Rory McIlroy calls LIV boss Greg Norman to go Rory McIlroy says golf’s civil war won’t end until Greg Norman leaves his seat on the LIV circuit and lets a ‘grown-up’ into the room.
While McIlroy believes the time has come for a dialogue between the new and old factions of his sport, in his latest fiery contribution to the saga, he admitted he could not foresee a working coexistence as long as the Australian remained at the LIV helm.
His comments come as rumors abound that Norman
The CEO of the breakaway Saudi-backed tour could soon be recast, with the circuit expanding rapidly in its first season thanks to his particular kind of disruption.
LIV’s success in breaking down the gates to the golf landscape should not be underestimated, which was largely enforced by Norman’s approach to lighting the fire.
But as they seek legitimacy through the courts, with awarding world ranking points as one of the key goals, it seems imperative that there be some sort of peace between LIV and its rivals, the PGA Tour and DP World Tour.
Ahead of the Tour Championship in Dubai, McIlroy said: “I think a couple of things have to happen.
So there are obviously two lawsuits going on right now
The PGA TOUR versus LIV and one coming up with the DP World Tour in February. Nothing will happen if these two things continue to happen.
“And then I think whatever happens with those two things, there’s a couple of things I’d like to see on the LIV side that need to happen. I think Greg has to go. I think he needs to leave stage left.
He pushed through, but I think now is a good time to say, “Look, you got this thing off the ground, but nobody’s going to talk unless there’s an adult in the room who can try to fix it. fences”.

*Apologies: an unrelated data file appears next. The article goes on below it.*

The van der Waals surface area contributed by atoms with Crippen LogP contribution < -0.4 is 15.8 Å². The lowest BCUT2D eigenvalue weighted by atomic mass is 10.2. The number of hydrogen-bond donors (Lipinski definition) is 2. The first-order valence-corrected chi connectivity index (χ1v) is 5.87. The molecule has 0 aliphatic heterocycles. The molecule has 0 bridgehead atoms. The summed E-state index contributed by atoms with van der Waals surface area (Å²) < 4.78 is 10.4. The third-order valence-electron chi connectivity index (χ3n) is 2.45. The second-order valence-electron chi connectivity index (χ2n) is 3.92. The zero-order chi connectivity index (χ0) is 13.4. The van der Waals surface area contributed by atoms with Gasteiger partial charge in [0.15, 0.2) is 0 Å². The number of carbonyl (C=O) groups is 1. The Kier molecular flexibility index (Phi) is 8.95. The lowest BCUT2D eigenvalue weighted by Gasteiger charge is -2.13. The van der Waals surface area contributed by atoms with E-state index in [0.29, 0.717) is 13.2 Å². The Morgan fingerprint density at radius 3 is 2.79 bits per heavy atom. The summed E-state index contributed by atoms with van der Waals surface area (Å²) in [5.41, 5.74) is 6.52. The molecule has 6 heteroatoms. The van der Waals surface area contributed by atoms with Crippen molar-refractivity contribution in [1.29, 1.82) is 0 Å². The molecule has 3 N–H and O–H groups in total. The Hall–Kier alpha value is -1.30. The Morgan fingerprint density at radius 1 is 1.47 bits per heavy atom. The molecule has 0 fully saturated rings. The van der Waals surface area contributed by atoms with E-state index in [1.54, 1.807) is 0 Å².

“If those two things happen, then things can happen. But right now it’s a stalemate because there’s no other way. Maybe something will happen, who knows?
“One is a very different product from the other, and they’re just going to keep going,
whatever happens, and whether it’s in the hands of a court or a judge or something else happens in the process, nobody really knows. Right now it seems to be a bit of a stalemate.’
Neither Norman nor his PGA Tour counterpart Jay Monahan has let up much in the animosity since the start of LIV earlier this year. Norman even took the bold step this week of suggesting McIlroy and Tiger Woods ‘thank’ LIV for the shake-up, which in turn prompted increased prize money on the PGA Tour.
A puzzled McIlroy responded on Tuesday: “As with everything Greg says and that comment, it depends on what you’re looking for in golf. Am I thankful that this has provided more opportunities for top players to earn more? Yes.
“But will it ultimately make me happier at the end of my career? No. There are a lot of things that make people play golf and do their jobs, and it’s not just about the money. It’s about other things. It’s about fulfillment. It’s about trying to get the best out of yourself. It’s about the satisfaction of showing up and trying to play to your potential.
“You know, those are the things that have definitely made me enjoy playing golf the most. So some people they may play for other reasons. But for me, I’m happiest when I’m playing my best and it doesn’t matter how much I earn. Sports achievements are the things that push me forward.”
He added: ‘I’m very grateful for everyone in golf and I’ve said it a million times: Tiger is the reason we play as much as we do. Tiger is the reason our game is where it is.
“The Tiger generation and the generation that will come after Tiger have all benefited from him and his accomplishments and what he has done for the game of golf. I don’t think Tiger should be grateful to anyone for anything. I think everyone else in the game should be grateful.
McIlroy this week is trying to become only the second player to win the European Tour Championship and the PGA Tour in the same season. He also holds a narrow lead over New Zealand’s Ryan Fox in the order of merit.